Australia’s first Winter Olympics Gold Medalist Steven Bradbury made ends meet in the lead up to the Salt Lake City Games of 2002 by making skating boots in his backyard workshop. In a sign of how confident the veteran speed skater was of claiming gold, his company offered competitor Apolo Anton Ohno free boots in return for an endorsement after the Canadian won gold. The sporting gods had other ideas however.

A Bronze Medalist in Lillehammer, Bradbury qualified for the quarter finals after a comprehensive heat victory. With only the first two Quarter Final finishers progressing, Bradbury’s campaign appeared over when he came home behind Gold Medal favourite Ohno and World Champion Marc Gagnon. As Bradbury reached for his suitcase, Gagnon was disqualified and new life was breathed into an unlikely Gold Medal challenge.

It was at this stage that Bradbury and his coach Ann Zhang came up with his unconventional strategy for the races to follow. Knowing he could not compete with his opponents on speed, the bleached blonde Shane Heal look-alike decided not to compete on speed. Instead, he let the jostling speedsters race off ahead while he remained away from danger behind the pack.

The pair’s masterstroke was rewarded in the Semi Final when Bradbury, a long way last, was given a clean run to the line when all 3 of his opponents crashed. Now only one crashed competitor away from a medal, it was decided to attack the final in the exact same fashion.

Well out of contention, Bradbury casually watched on as his rivals jostled heavily into the final turn. Unbelievably, straining for the edge in the tense race to the line the three men crashed heavily and were sent sprawling to the ice. With the finish-line just out of reach, each tried earnestly to crawl, slide or stumble over each other to the gold. Earnest but in vain as they all watched the doppelganger of Everclear’s lead singer, skate past, arms raised, into Australian sporting history.

How appropriate that the Sunburnt Country would win Winter Olympic Gold for the first time in such extraordinary circumstances. In one unforgettable moment Australia had Olympic Gold and new eponym to boot, from now on any unusual or unlikely victory would be referred to as ‘Doing a Bradbury’.



Unlike today, when the Australian Open is held in January and kicks off the Grand Slam season, in 1976 it began on Boxing Day and was the last Grand Slam of the year. Also unlike today, an Australian ran off with the main prize.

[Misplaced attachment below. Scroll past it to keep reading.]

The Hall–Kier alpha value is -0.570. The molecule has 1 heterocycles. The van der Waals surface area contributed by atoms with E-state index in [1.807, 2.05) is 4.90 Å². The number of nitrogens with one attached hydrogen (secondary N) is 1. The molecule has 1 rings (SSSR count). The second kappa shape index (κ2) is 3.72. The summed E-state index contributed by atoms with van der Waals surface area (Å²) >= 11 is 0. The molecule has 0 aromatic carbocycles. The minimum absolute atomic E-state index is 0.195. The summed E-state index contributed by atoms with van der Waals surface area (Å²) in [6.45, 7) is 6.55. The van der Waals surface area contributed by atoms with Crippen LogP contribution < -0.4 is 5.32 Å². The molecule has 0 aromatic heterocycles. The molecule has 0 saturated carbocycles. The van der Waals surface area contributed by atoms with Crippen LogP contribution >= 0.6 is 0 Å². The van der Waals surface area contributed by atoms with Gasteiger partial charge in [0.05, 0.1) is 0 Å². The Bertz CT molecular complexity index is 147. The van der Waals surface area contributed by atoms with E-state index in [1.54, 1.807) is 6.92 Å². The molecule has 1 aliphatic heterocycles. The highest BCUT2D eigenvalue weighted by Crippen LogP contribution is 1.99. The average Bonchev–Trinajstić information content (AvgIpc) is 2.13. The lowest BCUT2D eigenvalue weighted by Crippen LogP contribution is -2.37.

Mark Edmondson, the answer to the trivia question ‘who is the last Australian man to win the Australian Open’, was an extremely unlikely Grand Slam Champion. Entering the tournament Edmondson had accrued only 11 ranking points to be ranked 212 in the world and had made more money from window cleaning that tennis that year.

In 1976 the Australian Open was considered the ‘Forgotten Slam’ as many of the world’s best players refused to travel to Melbourne to contest the championship. That said Edmondson, who caught a tram to and from his matches at Kooyong throughout his Championship tilt, had to defeat World Number 2 – Ken Rosewall and defending champ and former number one John Newcombe, on his way to the trophy.

Facing off against the legendary Newcombe in the Final, Edmondson took a little while to settle in to the blustery conditions and quickly found himself a set down. Despite this, and a surprisingly anti-underdog crowd, the window cleaner quickly worked his way back into the match winning the second set. With the momentum changed and his booming serve hitting its mark, Edmondson ran away with the match and the title in four sets.

To this day Edmondson remains the lowest ranked man to win a Grand Slam Final and the last local Australian Open winner. While his victory was unexpected, with it being the 30th by an Australian in 35 years, those leaving Kooyong that day would have been more surprised by the fact that no more Australian fingerprints have been added to the Norman Brookes Challenge Trophy in the 40 years following.

I’ll leave it to Rocky to again sum up the spirit inherent in all these unlikely tales :

“Cause if you’re willing to go through all the battling you got to go through to get where you want to get, who’s got the right to stop you? I mean maybe some of you guys got something you never finished, something you really want to do, something you never said to someone, something… and you’re told no, even after you paid your dues? Who’s got the right to tell you that, who? Nobody! It’s your right to listen to your gut, it ain’t nobody’s right to say no after you earned the right to be where you want to be and do what you want to do!…”

Chase your dreams people.